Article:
Mother’s Honors : Kathleen Barber’s Sons Pick Up the Degree She Earned at Golden West College Before She Died in April


Her teachers recalled 34-year-old Kathleen Barber as a dedicated student. Her family remembered her determination to excel despite her illness.

On Friday night, Barber, who died April 27, became the first graduate to receive a degree posthumously from Golden West College. Her three sons--ages 10, 12 and 13--accepted the associate of arts degree on her behalf.

“I know she really earned it, because she tried a lot,” said Jonathan Mikel Barber, 12. “It meant a lot to her.”

Barber, of Stanton, died from complications from pancreatic-related ailments. She had completed enough credits, however, to earn her degree.


Her husband, Dan, wept softly as he talked about his wife before Friday’s ceremony.

“She never complained about the pain,” he said. “In her studies, she was very meticulous. She wouldn’t take just an A. She wanted an A-plus.”

Her sons said that receiving the diploma for their mom meant a lot to them.

“I’m glad she graduated,” said Daniel Scott Barber, 13. “She spent a lot of time in the library.”

Barber’s father, Ken Field of Garden Grove, talked of his daughter’s love for education and her desire to become an elementary school teacher.

“I guess it started when she was a room mother at school for one of her kids,” he said. “She enjoyed it and was good at it.”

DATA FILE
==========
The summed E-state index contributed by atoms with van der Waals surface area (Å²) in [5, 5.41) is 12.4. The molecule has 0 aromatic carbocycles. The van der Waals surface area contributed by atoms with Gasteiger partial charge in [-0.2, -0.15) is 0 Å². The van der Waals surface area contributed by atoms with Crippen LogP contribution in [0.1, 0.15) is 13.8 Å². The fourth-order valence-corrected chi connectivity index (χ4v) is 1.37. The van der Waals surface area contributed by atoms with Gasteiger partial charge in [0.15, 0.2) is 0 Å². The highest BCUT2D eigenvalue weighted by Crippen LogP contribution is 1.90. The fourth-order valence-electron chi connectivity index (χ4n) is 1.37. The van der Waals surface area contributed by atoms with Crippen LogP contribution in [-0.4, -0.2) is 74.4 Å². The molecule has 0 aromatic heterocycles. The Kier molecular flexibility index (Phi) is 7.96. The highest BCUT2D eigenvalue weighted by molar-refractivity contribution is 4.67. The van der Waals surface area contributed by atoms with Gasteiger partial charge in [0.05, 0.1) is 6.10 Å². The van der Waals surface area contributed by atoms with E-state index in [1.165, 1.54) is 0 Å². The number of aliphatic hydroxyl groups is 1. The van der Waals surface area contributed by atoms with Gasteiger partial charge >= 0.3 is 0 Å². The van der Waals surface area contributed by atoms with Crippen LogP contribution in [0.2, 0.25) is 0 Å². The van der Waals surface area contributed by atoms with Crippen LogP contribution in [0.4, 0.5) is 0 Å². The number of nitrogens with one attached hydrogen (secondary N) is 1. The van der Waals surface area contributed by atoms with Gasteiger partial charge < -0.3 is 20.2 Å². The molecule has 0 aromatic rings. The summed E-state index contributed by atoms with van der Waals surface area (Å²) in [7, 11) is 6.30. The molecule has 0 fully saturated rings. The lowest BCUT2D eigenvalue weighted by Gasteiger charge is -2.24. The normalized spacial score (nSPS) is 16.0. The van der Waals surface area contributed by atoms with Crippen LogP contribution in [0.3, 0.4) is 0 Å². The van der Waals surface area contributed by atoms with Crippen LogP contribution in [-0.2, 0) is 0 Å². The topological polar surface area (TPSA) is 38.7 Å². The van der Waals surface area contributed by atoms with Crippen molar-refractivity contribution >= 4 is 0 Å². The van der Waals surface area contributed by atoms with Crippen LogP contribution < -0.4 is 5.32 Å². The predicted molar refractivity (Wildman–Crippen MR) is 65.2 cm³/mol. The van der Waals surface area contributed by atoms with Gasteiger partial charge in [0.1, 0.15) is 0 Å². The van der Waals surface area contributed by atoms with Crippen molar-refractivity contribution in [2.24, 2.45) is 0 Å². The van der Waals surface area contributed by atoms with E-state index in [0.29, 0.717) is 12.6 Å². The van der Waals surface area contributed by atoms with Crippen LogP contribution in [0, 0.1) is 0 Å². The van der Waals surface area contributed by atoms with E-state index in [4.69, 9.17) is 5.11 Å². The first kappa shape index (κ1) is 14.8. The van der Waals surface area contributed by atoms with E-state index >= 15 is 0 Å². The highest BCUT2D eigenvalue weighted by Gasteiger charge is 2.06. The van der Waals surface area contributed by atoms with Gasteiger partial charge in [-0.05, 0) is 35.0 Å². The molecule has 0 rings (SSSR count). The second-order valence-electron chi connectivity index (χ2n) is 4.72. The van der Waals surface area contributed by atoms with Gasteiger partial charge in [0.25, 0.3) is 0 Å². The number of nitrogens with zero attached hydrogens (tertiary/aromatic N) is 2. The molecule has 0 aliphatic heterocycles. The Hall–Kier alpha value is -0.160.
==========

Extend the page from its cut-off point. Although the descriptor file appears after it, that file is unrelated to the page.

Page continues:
Faculty members also had warm remembrances of Barber. One of her Golden West teachers, Mickey Jackson, said Barber bravely disguised her painful illness.

“Because Kathie has always done superior work, attended class regularly and never complained, it was not until this semester that I became aware of her serious health problems,” Jackson said. Field said his daughter had been ill with pancreatic problems for about seven years. Part of her pancreas was surgically removed, and she subsequently suffered diabetes.


Barber’s mother, Winifred Field, said the prolonged illness did not mar her daughter’s sunny outlook. “Kathie always had a smile and a good word or a joke,” her mother said. “She always had such a good nature about her.”

Jackson said said it was especially fitting that Barber’s sons received her diploma.

“I know how much she wanted her sons to value school as much as she did,” she said. “Having them accept the diploma and the honors she earned [is] a wonderful way of showing them what they--and her education--meant to her, and what she meant to all of us who knew her.”